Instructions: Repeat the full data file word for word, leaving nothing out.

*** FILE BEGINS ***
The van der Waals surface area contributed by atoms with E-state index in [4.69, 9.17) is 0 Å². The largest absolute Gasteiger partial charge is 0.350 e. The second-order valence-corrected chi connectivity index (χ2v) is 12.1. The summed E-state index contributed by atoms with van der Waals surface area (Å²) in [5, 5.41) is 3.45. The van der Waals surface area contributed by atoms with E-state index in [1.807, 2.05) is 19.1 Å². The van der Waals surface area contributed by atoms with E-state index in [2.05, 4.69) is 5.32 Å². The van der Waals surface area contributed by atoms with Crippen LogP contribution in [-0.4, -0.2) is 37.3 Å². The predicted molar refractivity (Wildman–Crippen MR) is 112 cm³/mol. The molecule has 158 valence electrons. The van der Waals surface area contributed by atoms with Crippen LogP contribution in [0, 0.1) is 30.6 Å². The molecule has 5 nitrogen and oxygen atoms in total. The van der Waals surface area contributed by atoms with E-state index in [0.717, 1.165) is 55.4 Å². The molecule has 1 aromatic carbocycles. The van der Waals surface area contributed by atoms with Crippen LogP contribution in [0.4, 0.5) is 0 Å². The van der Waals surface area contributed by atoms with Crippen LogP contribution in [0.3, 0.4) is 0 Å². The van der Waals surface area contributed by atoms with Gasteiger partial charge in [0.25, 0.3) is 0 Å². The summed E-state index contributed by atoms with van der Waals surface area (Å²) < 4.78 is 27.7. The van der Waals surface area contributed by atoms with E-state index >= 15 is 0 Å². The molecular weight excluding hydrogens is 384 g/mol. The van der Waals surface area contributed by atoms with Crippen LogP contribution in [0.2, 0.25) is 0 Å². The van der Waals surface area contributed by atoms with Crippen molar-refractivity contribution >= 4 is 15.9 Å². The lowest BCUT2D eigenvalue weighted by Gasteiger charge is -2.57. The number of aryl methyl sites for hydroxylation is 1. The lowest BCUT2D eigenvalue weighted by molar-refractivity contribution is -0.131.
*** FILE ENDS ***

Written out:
The van der Waals surface area contributed by atoms with E-state index in [4.69, 9.17) is 0 Å². The largest absolute Gasteiger partial charge is 0.350 e. The second-order valence-corrected chi connectivity index (χ2v) is 12.1. The summed E-state index contributed by atoms with van der Waals surface area (Å²) in [5, 5.41) is 3.45. The van der Waals surface area contributed by atoms with E-state index in [1.807, 2.05) is 19.1 Å². The van der Waals surface area contributed by atoms with E-state index in [2.05, 4.69) is 5.32 Å². The van der Waals surface area contributed by atoms with Crippen LogP contribution in [-0.4, -0.2) is 37.3 Å². The predicted molar refractivity (Wildman–Crippen MR) is 112 cm³/mol. The molecule has 158 valence electrons. The van der Waals surface area contributed by atoms with Crippen LogP contribution in [0, 0.1) is 30.6 Å². The molecule has 5 nitrogen and oxygen atoms in total. The van der Waals surface area contributed by atoms with E-state index in [0.717, 1.165) is 55.4 Å². The molecule has 1 aromatic carbocycles. The van der Waals surface area contributed by atoms with Crippen LogP contribution in [0.4, 0.5) is 0 Å². The van der Waals surface area contributed by atoms with Crippen LogP contribution in [0.3, 0.4) is 0 Å². The van der Waals surface area contributed by atoms with Gasteiger partial charge in [0.25, 0.3) is 0 Å². The summed E-state index contributed by atoms with van der Waals surface area (Å²) < 4.78 is 27.7. The van der Waals surface area contributed by atoms with E-state index >= 15 is 0 Å². The molecular weight excluding hydrogens is 384 g/mol. The van der Waals surface area contributed by atoms with Crippen LogP contribution in [0.2, 0.25) is 0 Å². The van der Waals surface area contributed by atoms with Crippen molar-refractivity contribution >= 4 is 15.9 Å². The lowest BCUT2D eigenvalue weighted by Gasteiger charge is -2.57. The number of aryl methyl sites for hydroxylation is 1. The lowest BCUT2D eigenvalue weighted by molar-refractivity contribution is -0.131.